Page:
JU-DEE! JU-DEE! JU-DEE!

The Treichel Issue

Fans of Bob Loux (and who isn't) may be disappointed with the latest edition of the Nevada Nuclear Waste News. According to our official "Loux Watch" talley, the boyish anti-nukester is quoted a mere eight times in the June issue of NNWN. This not only falls far short of Loux's record setting 25 quotes in an earlier issue, it's well below his twelve-quote average.

The Times is confident that NNWN will make it up to Loux somehow. After all, NNWN publisher Judy Treichel is Loux's main P.R. squeeze. If these two were in high school, Judy would probably be wearing Bob's letter sweater. For those who don't know, Loux is the guy who has awarded nearly a million dollars in contracts to Treichel, including her $337,000 doozie. These fat contracts probably represent the most stupid expenditure in state history. [Bullfrog Times, Vol 1 number 3, June 18, 1992]

The Sawyer Commission also took a lambasting:

Halloween is still two months away but our favorite frightmasters are already gathering together to conjure up their all-too-familiar tall tales of boogeyman, goblins, and other assorted make believe menaces. Yes, the Sawyer Commission is meeting again. These high priests of p.r. hoodoo and scientific voodoo really should consider holding their meetings at night, in the woods, while sitting around a campfire, because their endless stream of "scary" findings are just about as believable as the ghost stories one hears at a summer camp bivouac. And instead of having people like Don Schlesinger or Michon Mastadon serve on the commission, maybe they should appoint Freddy Krueger and the movie psycho who wears the hockey mask. [Bullfrog County Times, Volume 1 number 14]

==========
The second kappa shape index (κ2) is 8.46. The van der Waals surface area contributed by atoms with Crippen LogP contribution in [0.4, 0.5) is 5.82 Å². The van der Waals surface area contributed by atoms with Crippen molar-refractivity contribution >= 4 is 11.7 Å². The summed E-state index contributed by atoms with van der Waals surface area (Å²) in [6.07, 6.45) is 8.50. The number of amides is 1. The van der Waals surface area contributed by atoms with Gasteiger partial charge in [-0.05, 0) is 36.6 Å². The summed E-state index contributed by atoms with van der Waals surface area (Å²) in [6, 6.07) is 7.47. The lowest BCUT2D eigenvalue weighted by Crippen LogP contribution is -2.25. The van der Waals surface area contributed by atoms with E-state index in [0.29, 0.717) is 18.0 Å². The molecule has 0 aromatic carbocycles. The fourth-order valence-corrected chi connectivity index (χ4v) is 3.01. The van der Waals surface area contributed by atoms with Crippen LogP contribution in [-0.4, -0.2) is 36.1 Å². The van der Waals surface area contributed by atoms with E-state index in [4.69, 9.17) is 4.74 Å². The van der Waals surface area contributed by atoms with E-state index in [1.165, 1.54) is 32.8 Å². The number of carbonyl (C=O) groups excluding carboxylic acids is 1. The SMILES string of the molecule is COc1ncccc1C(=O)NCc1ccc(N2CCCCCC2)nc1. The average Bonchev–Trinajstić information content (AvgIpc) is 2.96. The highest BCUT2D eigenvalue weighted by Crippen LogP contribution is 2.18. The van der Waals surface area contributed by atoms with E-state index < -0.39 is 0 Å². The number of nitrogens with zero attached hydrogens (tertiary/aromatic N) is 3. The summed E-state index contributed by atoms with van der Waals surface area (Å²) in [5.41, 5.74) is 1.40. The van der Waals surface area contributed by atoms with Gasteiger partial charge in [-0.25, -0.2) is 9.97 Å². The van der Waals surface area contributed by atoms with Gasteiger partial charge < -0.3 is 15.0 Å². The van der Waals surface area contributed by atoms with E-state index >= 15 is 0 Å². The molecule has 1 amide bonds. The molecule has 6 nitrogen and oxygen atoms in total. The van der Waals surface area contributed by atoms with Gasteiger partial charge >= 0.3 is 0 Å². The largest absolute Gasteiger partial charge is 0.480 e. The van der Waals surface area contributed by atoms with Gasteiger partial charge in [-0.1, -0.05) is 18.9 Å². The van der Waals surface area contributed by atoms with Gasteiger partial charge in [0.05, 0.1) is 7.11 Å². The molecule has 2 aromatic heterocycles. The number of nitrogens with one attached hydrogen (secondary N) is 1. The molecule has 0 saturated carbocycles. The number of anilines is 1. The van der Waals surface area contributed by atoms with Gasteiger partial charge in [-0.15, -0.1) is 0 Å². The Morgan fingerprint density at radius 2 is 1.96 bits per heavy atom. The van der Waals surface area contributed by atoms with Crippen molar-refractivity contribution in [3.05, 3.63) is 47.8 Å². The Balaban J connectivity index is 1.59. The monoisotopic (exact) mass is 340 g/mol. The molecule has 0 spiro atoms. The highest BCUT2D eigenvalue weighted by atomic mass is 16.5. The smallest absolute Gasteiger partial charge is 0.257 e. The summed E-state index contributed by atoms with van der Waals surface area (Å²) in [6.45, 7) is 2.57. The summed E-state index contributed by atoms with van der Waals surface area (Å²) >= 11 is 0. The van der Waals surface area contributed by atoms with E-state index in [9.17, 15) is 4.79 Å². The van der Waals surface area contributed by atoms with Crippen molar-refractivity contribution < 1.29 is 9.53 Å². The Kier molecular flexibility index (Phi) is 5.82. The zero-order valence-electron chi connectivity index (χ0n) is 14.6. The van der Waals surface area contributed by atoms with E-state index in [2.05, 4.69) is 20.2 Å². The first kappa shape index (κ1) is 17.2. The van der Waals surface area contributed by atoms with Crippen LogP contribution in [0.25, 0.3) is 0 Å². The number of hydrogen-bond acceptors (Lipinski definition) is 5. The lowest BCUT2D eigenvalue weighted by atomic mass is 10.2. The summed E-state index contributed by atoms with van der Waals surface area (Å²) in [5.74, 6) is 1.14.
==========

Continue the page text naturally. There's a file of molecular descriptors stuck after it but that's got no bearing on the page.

If the Bullfrog took some liberties with the language, it also asked some hard hitting questions about what was going on in the state, especially probing Loux's control of the Nuclear Waste Project Office:

Loux has always pursued his own agenda, even when he's been in conflict with (Miller) administration policies. You see, Loux is a holdover from the Dick Bryan days, a Bryan mole in the Miller camp. Miller may be the boss, but Loux's loyalties will always be with Bryan. That's because Bobby and his senatorial patron are the baton twirlers in Nevada's neverending anti-nuke parade. . . .

In light of these political realities, Miller has sometimes had to look the other way while Loux uses his office and his $5 million budget to buttress the bank accounts and political activities of his anti-nuke friends, including crusading flower children like Judy Treichel and Citizen Alert. . . .

. . . A few days ago, (Loux) was caught red-handed and red-faced. A report written by his office concerning the nuke rocket project was submitted to the Air Force by Citizen Alert. Word for Word. Pretty nifty, huh? State employees, with salaries paid from public funds, do all the work and then hand over their report to Citizen Alert. Why not make Citizen Alert the official spokespersons for Nevada on all environmental issues? Cut out the middlemen. [Bullfrog County Times, Vol 1 Number 18]

The Bullfrog also came under attack from anonymous sources:

A mysterious plot aimed at muzzling the Bullfrog County Times has been thwarted, and some people are wondering what role state officials may have played in the squalid little drama. If you believe that state officials and state contractors should not use public funds to mail out poison pen letters, then read on.

Someone has mailed dozens of anonymous letters to nuclear industry executives and utility commissioners all over the country. The letters, which were mailed from Oakland, California, complaining about the Times' lambasting of various anti-nuclear crusaders. The phantom author apparently hoped to undercut support for the Times. It didn't work.[Bullfrog County Times, Vol 1 Number 16]